Rage Against the Machine at Alpine Valley Music Theatre (East Troy, WI)
Published in Blog Archive, Culture Bully. Tags: Live, Music.
Performing to at least 35,000 attendees, Rage Against the Machine played its only scheduled Midwest date of the year last Friday at the Alpine Valley Music Theatre. The day was hardly a gem on its own accord, offering anywhere between a slight drizzle to a heavy downpour, all to the disdain of the crowd who gathered under and around the outdoor amphitheater. But not only did the show go on, but it went off without a hitch.
The Coup found themselves playing to a relatively empty audience to open the show. MC Boots Riley entered the stage behind a full band, and a sound alien to fans of the group’s studio releases: hard rock. While last year’s release, Pick a Bigger Weapon, played as one of the year’s best hip hop albums, the large capacity outdoor environment dwarfed the group’s new sound — one that fell on many deaf ears. Somehow the group’s presence at the concert went un-promoted and the audience, full of Ozzfest-seasoned concert goers, obliged as such – only acknowledging the band to boo them.
The unfortunate circumstances failed to put a damper on the group’s enthusiasm as Riley and crew continued to trudge through key tracks such as “We Are the Ones” and “My Favorite Mutiny.” While the Coup was musical “on” its sound seemed a tad false on the occasion as it lacked the tremendous rhythms and beats which its albums focused on with such skill. Instead, the Coup almost pandered to a rap-rock crowd while forgetting that its crowd was far more rock than rap on this particular evening.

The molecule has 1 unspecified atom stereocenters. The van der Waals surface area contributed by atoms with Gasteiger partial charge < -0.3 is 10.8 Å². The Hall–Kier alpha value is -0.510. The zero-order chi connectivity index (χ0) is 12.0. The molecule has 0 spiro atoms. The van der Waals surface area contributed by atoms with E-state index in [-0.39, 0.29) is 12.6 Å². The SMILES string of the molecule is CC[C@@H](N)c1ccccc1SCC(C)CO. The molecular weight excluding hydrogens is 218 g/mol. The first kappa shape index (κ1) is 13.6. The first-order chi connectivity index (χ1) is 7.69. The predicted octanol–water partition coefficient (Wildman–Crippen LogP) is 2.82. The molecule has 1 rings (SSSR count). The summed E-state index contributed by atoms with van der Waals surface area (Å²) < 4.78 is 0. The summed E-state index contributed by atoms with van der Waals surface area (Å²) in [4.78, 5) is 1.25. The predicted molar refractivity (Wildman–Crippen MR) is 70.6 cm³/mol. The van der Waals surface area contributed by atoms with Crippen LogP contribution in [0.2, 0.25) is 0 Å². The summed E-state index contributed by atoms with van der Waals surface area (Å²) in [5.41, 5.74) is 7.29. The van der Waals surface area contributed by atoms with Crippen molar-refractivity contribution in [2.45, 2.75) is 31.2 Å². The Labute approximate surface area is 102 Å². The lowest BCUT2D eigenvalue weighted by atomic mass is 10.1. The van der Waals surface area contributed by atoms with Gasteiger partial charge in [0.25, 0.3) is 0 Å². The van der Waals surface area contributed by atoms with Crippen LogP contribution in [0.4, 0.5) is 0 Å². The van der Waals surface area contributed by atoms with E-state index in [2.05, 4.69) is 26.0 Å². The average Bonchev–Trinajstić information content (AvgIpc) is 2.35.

Queens of the Stone Age followed after an extended intermission, playing an hour long set heavy with songs from its recent Era Vulgaris album and the ever-popular Songs for the Deaf. On the way to the event, discussion between my friend and I focused on the question of how bassist Michael Shuman would fill the spot within the group that many still associate with Nick Oliveri. Answer: the young musician offered ear-shattering vocals and gave his bass an increasingly furious thrashing. Without a doubt he filled the role better than we could have imagined.
Crushing through many of the band’s standards including “Feel Good Hit of the Summer” and a jam-fused “Burn the Witch,” singer Josh Homme used his platform to raise the bar on the evening’s stage banter a few notches. First getting the entire crowd to clap in (semi) unison, Homme then hyped their stage-mates, “Y’know, there’s a band we’ve been waiting to hear for a few years.” As the crowd screamed and cheered he continued, “And I just go with the flow.” The band then slammed into its hugely popular 2003 single. As Queens of the Stone Age’s heavy smoke and light show faded out with its hard hitting “Songs for the Dead,” tension began building and fans began to clamor in anticipation of the headliners.
The long wait was finally halted as Tom Morello’s mother, Mary, came out to the stage – a sight familiar to those who had seen the band before in person or on video. “I’d like to introduce the best fucking band in the universe: Rage Against the Machine.” Morello then escorted his mother to the side of the stage as the crowd went crazy to the opening sounds of “Testify.” What happened from there cannot be defined as orgasmic, nor can it be defined as amazing, breathtaking, or mind blowing… it was simply legendary. “Bulls on Parade” upped the energy of “Testify,” and the entire crowd thrashed about in unison as Morello swirled about on stage, again – the things legends are made of.
As the encore reached its peak with the chorus of “Killing in the Name” the entire grounds were lit up revealing the hillside covered in music fans. For a moment (despite previous mud-sliding and drunken debauchery) the crowd was unified by the strength radiated from the stage. It was simply beautiful. With only a few minutes of soapboxing during “Wake Up” (which received a mixed reaction from the crowd) Zach de la Rocha showed no signs of rust after a nearly half-decade absence. Throughout this show, as I can only he has done with recent festival spots, he reinforced not only his presence in the history of music, but made damn sure that the lively Tom Morello, Tim Commerford, and Brad Wilk would not be remembered last for their roles in Audioslave. And if for only that fact, that is reason enough to praise the band’s reintroduction into both our lives and our culture.